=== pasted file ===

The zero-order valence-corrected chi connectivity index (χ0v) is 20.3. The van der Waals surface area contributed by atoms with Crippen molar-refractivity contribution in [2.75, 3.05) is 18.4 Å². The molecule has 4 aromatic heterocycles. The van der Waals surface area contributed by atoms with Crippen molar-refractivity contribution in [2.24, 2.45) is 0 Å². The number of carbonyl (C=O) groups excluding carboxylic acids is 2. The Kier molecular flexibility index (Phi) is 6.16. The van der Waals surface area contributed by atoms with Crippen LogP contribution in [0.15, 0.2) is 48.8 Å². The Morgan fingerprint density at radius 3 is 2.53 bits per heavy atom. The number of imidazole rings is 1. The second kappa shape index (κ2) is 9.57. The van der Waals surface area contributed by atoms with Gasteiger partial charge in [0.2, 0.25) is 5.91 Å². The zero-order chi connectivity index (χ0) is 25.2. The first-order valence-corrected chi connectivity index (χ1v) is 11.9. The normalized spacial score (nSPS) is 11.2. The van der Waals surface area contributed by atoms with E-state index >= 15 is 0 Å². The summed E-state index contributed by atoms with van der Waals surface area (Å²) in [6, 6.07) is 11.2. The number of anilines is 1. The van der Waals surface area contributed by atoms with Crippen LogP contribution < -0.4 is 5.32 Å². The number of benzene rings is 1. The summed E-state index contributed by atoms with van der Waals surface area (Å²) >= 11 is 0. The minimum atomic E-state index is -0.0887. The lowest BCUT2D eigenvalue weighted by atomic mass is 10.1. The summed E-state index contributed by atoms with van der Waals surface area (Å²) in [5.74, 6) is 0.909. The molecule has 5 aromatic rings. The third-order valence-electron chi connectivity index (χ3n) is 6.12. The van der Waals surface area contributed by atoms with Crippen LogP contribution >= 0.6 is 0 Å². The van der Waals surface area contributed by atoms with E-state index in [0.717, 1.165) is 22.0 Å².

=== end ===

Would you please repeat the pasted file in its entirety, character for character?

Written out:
The zero-order valence-corrected chi connectivity index (χ0v) is 20.3. The van der Waals surface area contributed by atoms with Crippen molar-refractivity contribution in [2.75, 3.05) is 18.4 Å². The molecule has 4 aromatic heterocycles. The van der Waals surface area contributed by atoms with Crippen molar-refractivity contribution in [2.24, 2.45) is 0 Å². The number of carbonyl (C=O) groups excluding carboxylic acids is 2. The Kier molecular flexibility index (Phi) is 6.16. The van der Waals surface area contributed by atoms with Crippen LogP contribution in [0.15, 0.2) is 48.8 Å². The Morgan fingerprint density at radius 3 is 2.53 bits per heavy atom. The number of imidazole rings is 1. The second kappa shape index (κ2) is 9.57. The van der Waals surface area contributed by atoms with Gasteiger partial charge in [0.2, 0.25) is 5.91 Å². The zero-order chi connectivity index (χ0) is 25.2. The first-order valence-corrected chi connectivity index (χ1v) is 11.9. The normalized spacial score (nSPS) is 11.2. The van der Waals surface area contributed by atoms with E-state index >= 15 is 0 Å². The summed E-state index contributed by atoms with van der Waals surface area (Å²) in [6, 6.07) is 11.2. The number of anilines is 1. The van der Waals surface area contributed by atoms with Crippen LogP contribution < -0.4 is 5.32 Å². The number of benzene rings is 1. The summed E-state index contributed by atoms with van der Waals surface area (Å²) >= 11 is 0. The minimum atomic E-state index is -0.0887. The lowest BCUT2D eigenvalue weighted by atomic mass is 10.1. The summed E-state index contributed by atoms with van der Waals surface area (Å²) in [5.74, 6) is 0.909. The molecule has 5 aromatic rings. The third-order valence-electron chi connectivity index (χ3n) is 6.12. The van der Waals surface area contributed by atoms with Crippen LogP contribution >= 0.6 is 0 Å². The van der Waals surface area contributed by atoms with E-state index in [0.717, 1.165) is 22.0 Å².